The gas is a normal intestinal component, with an average volume of 100-200 ml. The main intestinal gases are nitrogen, oxygen, carbon dioxide, hydrogen, and methane.
Small amounts of sulfur gases are also found, which are responsible for the typical smell of flatulence (expelled gas). The gases and flatulence production are normal and physiological phenomena; however, in some people with intestinal problems such as irritable bowel syndrome, the presence of intestinal gas can produce severe symptoms with abdominal pain.
For these people, small volumes of gas that most people tolerate well can produce symptoms such as frequent belching, noises in the gut, abdominal swelling (which can force loosen clothing) and excessive ventosities. Patients often report that their symptoms become more prominent throughout the day.
The main problem is usually the odorous and noisy evacuation of gas that leads to situations of inhibition of their expulsion. However, neither smell nor noise is indicators of gastrointestinal diseases. It is difficult to specify the frequency of this condition; some epidemiological studies show that around 15% of the western population has chronic abdominal symptoms related to gas.
How Intestinal Gases Are Produced and Eliminated
The intestinal gas is originated, mainly, by the intake of air, chemical reactions inside the intestine, and the diffusion of gas from the blood and the fermentation of non-absorbed carbohydrates. The intake or swallowing of air, while we eat, is one of the origins of the intestinal gas, either because by ingesting each bolus of food we ingest a small amount of gas and also because the food contains gas inside it.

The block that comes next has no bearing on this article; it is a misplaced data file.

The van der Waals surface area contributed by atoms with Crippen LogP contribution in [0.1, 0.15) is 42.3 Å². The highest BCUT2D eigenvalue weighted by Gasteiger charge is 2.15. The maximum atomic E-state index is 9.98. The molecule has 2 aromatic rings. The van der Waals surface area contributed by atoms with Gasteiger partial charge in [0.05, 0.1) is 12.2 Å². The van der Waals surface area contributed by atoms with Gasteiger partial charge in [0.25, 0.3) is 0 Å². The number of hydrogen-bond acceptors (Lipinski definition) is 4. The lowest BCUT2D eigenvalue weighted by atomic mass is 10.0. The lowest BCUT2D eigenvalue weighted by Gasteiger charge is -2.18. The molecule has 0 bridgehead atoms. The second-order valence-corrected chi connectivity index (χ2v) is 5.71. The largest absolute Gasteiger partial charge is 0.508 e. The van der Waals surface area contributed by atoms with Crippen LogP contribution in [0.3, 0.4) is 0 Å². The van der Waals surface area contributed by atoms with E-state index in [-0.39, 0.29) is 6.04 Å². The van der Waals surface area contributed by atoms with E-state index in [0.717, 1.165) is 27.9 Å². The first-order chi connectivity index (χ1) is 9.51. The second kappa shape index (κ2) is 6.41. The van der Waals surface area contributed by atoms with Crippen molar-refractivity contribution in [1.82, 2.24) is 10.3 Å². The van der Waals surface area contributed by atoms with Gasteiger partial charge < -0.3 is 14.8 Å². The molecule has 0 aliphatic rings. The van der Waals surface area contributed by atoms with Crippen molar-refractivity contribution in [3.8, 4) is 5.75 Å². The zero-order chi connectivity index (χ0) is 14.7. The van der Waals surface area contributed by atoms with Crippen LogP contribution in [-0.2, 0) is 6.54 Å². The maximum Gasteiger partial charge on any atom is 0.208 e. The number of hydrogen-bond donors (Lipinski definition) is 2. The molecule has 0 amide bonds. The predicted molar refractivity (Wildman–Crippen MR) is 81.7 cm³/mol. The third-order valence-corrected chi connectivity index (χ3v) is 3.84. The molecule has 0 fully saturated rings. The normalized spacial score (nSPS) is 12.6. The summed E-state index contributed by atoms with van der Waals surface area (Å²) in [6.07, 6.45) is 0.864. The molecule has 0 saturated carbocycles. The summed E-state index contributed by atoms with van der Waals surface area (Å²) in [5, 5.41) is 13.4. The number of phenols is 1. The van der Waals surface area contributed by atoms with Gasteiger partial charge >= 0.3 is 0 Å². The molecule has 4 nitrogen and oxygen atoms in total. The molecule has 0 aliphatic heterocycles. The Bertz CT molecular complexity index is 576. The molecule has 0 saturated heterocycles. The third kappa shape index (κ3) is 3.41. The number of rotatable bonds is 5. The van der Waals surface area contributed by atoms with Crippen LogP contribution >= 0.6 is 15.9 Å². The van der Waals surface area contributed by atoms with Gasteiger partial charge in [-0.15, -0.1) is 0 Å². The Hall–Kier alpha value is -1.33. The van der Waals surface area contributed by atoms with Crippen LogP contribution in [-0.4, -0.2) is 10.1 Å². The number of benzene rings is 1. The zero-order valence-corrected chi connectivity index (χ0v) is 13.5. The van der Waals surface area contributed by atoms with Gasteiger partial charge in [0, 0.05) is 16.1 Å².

A part of the intestinal gases diffuse from the bloodstream and finally, the intake of no absorbable polysaccharides are accompanied by an increase in the production of gases as they reach the digestive tract fermented by bacteria in the colon. This fermentation depends on the type of flora of each individual and produces three gases types: H2, CH4, and CO2. Some foods are known to favor excessive gas production, such as legumes, some whole grains and certain vegetables such as cauliflower.
The intestinal gas is eliminated mainly by different mechanisms. One of them is belching. Belching is a coordinated reflex of different muscle groups that expel gas through the mouth. It occurs in response to accumulations of gas in the stomach. The intestinal gas also diffuses from the intestine to the blood and is exhaled by expiration, so that this mechanism is used to assess the malabsorption of some sugars, such as fructose, sorbitol, and lactose, by a breath test.
Intestinal Gases Treatment
Excessive or painful production of intestinal gas is initially treated by a combination of changes in diet and increased physical activity. In patients with gas, it is recommended, first of all, a diet low in fiber, avoiding excessive consumption of legumes and whole grains, fermentable carbohydrates as well as reducing the use of sweeteners, soft drinks, and some fruits. The foods that produce more gas are: beans, beans, cabbage, Brussels sprouts, bread, pasta, apples, pears, peaches, plums, grains of wheat, corn and oats, potatoes, red wine, and beer; the bran, especially the processed (powder) can also produce gases.
Physical exercise improves flow and evacuation of gases; therefore, in addition to other health benefits, it can help fight intestinal issues and constipation, a very common disorder often associated with abdominal symptoms related to gas.
In relation to medical treatment, drugs with different mechanisms of action are used. Some of the prescribed drugs are the intestinal gas reducing drugs, the most used are silicones, such as simethicone and activated carbon, although there is little evidence in scientific studies about its effectiveness and even some of the results are contradictory.